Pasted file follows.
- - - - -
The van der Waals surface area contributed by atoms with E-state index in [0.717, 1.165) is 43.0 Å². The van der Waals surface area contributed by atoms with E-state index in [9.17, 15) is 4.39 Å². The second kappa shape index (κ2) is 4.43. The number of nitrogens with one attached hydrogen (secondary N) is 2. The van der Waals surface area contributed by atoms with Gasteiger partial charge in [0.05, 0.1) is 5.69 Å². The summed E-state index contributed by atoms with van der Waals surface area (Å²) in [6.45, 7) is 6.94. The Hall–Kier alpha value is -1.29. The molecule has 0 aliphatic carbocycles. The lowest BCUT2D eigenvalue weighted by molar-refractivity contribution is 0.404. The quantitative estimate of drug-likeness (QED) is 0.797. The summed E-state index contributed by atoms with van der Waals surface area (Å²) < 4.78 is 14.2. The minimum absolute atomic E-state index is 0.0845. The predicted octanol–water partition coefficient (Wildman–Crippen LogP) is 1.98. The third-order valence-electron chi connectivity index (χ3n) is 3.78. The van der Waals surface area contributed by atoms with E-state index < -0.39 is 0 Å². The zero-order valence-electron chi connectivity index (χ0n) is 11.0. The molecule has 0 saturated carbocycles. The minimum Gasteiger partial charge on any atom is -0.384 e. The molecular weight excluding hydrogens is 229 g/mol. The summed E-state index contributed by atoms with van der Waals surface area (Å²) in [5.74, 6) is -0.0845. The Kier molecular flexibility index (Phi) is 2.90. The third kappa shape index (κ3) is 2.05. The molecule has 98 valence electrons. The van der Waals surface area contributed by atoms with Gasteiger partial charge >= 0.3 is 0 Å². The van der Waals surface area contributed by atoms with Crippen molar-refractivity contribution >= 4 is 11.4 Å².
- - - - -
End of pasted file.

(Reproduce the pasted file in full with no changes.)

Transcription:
The van der Waals surface area contributed by atoms with E-state index in [0.717, 1.165) is 43.0 Å². The van der Waals surface area contributed by atoms with E-state index in [9.17, 15) is 4.39 Å². The second kappa shape index (κ2) is 4.43. The number of nitrogens with one attached hydrogen (secondary N) is 2. The van der Waals surface area contributed by atoms with Gasteiger partial charge in [0.05, 0.1) is 5.69 Å². The summed E-state index contributed by atoms with van der Waals surface area (Å²) in [6.45, 7) is 6.94. The Hall–Kier alpha value is -1.29. The molecule has 0 aliphatic carbocycles. The lowest BCUT2D eigenvalue weighted by molar-refractivity contribution is 0.404. The quantitative estimate of drug-likeness (QED) is 0.797. The summed E-state index contributed by atoms with van der Waals surface area (Å²) < 4.78 is 14.2. The minimum absolute atomic E-state index is 0.0845. The predicted octanol–water partition coefficient (Wildman–Crippen LogP) is 1.98. The third-order valence-electron chi connectivity index (χ3n) is 3.78. The van der Waals surface area contributed by atoms with E-state index < -0.39 is 0 Å². The zero-order valence-electron chi connectivity index (χ0n) is 11.0. The molecule has 0 saturated carbocycles. The minimum Gasteiger partial charge on any atom is -0.384 e. The molecular weight excluding hydrogens is 229 g/mol. The summed E-state index contributed by atoms with van der Waals surface area (Å²) in [5.74, 6) is -0.0845. The Kier molecular flexibility index (Phi) is 2.90. The third kappa shape index (κ3) is 2.05. The molecule has 98 valence electrons. The van der Waals surface area contributed by atoms with Gasteiger partial charge >= 0.3 is 0 Å². The van der Waals surface area contributed by atoms with Crippen molar-refractivity contribution >= 4 is 11.4 Å².